Thanksgiving is a wonderful time when we are surrounded by family, friends and delicious foods. Unfortunately, this can be a dangerous time for your pet. Here are some tips to help you avoid an emergency trip to the veterinarian this Thanksgiving.
1. Keep pets confined to a separate room or kennel. This avoids an escape when guests are coming and going from your home and keeps pets out of the kitchen where they may get stepped on and injured.
2. Avoid sharing table scraps with your pet. Many Thanksgiving foods are dangerous for your pet. Here are some common examples:
- Fatty table scraps (gravy, turkey skin, etc) can cause abdominal pain, anorexia, vomiting, diarrhea and pancreatitis (inflammation of the pancreas).
- Bones can irritate or become lodged in the stomach, intestines or colon. This can become a life-threatening, surgical emergency.
- Grapes and raisins can cause kidney failure. Symptoms such as anorexia, vomiting and lethargy can take days to develop. By this time the damage to these vital organs has already happened.
- Chocolate contains toxins that cause vomiting, diarrhea, agitation, tremors, seizures and possibly life-threatening heart conditions. It is especially important to watch out for baking chocolate, dark chocolate and milk chocolate.
- Onions, leeks, chives, and garlic can cause damage to red blood cells causing them to rupture. This can result in anemia (low red blood cell count) and can take days to develop.
- Xylitol is a sugar substitute that causes a dangerously low blood sugar in dogs. It can also cause liver failure. This product is commonly found in baked goods, gums, mints and a variety of other products. Make sure to check the product label if your pet eats anything unusual.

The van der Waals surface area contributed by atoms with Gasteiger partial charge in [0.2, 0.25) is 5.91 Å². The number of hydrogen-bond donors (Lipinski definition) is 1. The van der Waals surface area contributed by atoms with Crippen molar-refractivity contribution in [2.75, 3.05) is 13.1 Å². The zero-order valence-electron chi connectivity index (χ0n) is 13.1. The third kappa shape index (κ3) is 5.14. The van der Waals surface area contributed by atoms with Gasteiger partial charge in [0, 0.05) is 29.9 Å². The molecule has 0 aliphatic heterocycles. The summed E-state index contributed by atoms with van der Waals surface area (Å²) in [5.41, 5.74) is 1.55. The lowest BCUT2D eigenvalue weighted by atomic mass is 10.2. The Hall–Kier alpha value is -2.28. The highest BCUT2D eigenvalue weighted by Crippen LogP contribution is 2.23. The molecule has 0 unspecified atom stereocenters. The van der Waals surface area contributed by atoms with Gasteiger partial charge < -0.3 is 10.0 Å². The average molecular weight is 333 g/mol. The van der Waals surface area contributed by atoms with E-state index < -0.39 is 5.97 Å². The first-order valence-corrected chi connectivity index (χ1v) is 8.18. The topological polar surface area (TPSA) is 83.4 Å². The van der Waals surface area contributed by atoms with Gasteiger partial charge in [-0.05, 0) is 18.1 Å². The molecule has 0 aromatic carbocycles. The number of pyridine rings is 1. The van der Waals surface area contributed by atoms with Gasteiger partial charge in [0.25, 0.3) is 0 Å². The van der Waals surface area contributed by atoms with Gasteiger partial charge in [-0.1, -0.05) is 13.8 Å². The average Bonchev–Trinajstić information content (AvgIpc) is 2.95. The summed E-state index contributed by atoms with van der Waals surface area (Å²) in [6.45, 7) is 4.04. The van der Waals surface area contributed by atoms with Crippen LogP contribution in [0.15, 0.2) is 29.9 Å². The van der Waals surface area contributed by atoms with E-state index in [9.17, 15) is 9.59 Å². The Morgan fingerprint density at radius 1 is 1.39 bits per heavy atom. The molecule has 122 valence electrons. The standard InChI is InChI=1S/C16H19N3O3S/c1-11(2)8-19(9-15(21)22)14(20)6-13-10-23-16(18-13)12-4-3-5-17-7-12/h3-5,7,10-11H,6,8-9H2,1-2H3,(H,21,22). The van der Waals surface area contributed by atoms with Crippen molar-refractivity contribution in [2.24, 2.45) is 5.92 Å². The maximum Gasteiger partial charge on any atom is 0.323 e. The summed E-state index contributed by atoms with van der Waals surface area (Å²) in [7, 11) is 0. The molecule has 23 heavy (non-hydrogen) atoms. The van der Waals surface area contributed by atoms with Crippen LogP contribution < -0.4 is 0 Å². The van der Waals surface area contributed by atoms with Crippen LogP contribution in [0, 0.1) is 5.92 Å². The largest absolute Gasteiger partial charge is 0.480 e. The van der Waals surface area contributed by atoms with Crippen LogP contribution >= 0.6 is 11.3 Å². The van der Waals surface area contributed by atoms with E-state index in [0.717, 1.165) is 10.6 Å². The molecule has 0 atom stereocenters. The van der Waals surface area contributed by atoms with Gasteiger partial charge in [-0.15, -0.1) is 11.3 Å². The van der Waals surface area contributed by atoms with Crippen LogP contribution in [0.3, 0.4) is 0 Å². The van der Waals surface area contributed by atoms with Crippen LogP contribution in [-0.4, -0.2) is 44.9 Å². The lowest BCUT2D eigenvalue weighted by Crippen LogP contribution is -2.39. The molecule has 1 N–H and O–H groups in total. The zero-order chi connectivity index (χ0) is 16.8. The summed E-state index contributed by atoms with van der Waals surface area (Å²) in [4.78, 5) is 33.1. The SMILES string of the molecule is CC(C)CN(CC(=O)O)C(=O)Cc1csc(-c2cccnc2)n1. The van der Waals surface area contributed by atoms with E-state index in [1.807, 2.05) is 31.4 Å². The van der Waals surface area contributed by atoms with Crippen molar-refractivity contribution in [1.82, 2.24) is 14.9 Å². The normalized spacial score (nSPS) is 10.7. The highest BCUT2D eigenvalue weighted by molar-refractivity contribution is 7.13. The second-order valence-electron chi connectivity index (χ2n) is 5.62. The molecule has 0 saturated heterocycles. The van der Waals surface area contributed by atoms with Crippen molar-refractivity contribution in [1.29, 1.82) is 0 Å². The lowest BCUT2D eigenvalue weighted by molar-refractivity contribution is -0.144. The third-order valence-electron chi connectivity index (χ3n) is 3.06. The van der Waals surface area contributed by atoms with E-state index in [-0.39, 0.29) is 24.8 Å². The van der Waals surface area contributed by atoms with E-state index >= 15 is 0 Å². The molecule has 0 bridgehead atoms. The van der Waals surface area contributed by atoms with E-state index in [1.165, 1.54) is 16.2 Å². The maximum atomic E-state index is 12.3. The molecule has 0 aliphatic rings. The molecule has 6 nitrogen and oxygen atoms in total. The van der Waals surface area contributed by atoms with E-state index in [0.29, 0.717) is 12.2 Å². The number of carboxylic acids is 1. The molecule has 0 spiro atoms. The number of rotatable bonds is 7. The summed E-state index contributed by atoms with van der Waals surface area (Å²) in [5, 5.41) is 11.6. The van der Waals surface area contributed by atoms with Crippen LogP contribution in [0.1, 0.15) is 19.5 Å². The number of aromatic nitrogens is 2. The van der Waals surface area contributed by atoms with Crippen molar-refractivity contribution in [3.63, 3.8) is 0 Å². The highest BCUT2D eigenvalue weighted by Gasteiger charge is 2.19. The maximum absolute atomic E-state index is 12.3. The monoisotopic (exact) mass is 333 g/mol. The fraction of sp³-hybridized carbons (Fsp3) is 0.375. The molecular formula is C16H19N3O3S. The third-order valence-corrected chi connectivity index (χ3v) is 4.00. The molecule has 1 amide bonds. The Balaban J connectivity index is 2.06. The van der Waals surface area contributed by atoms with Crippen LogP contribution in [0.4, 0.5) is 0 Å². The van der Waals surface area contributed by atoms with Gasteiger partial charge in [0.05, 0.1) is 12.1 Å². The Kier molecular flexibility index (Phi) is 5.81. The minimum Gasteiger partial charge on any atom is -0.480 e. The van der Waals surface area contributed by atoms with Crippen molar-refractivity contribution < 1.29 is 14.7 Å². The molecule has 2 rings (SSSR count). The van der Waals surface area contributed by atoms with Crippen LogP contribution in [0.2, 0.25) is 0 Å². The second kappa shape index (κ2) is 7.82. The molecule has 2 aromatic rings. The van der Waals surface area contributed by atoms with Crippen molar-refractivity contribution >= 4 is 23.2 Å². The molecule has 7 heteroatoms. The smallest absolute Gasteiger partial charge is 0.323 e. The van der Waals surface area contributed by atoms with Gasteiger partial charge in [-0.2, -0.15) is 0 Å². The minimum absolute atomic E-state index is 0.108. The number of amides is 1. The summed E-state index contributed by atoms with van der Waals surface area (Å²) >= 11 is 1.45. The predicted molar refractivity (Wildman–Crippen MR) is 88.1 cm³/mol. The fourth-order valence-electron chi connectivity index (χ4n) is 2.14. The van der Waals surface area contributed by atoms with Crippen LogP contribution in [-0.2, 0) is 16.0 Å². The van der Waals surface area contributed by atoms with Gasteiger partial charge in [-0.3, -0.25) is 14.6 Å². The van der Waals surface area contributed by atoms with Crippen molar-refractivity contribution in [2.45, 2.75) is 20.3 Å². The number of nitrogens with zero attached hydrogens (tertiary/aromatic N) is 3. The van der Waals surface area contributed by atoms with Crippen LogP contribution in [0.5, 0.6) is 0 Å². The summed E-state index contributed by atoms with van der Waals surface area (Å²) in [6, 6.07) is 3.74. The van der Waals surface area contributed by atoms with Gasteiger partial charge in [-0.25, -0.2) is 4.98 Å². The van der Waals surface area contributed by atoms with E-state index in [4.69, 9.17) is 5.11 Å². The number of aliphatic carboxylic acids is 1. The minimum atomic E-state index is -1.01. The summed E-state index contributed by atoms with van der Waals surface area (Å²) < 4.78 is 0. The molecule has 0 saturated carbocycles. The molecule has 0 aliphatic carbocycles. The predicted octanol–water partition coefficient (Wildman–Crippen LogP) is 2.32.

- Uncooked yeast bread dough will rise once in your pet’s warm stomach. This causes painful abdominal bloating and can result in a life-threatening condition where the stomach twists.
- Mushrooms can cause drooling, vomiting, diarrhea, tremors and seizures.
- Nuts (especially macadamia nuts and walnuts) have been shown to cause weakness, muscle spasms and seizures.
- Alcohol – our pets are much more sensitive to alcohol than we are. These drinks can quickly cause confusion, difficulty walking, depression, low blood sugar, slowed breathing and coma.
3. Empty the trash. In the days following Thanksgiving, veterinarians frequently see dogs that have gotten into the garbage. “Garbage gut” often causes abdominal pain, vomiting, diarrhea and sometimes pancreatitis (painful swelling of the pancreas). Items dogs eat out of the garbage can also cause an obstruction of the stomach or intestines that may require surgery for removal. As the days pass, the food in the garbage becomes moldy. Eating moldy food can cause muscle tremors, seizures and death.
We hope that you consider these recommendations and have a safe Thanksgiving with your family, friends and pets. If your pet does experience an emergency and your regular veterinarian is not available, both our Oakdale and St. Paul clinics are open 24/7.
For further information please visit the following websites:
Pet Health Network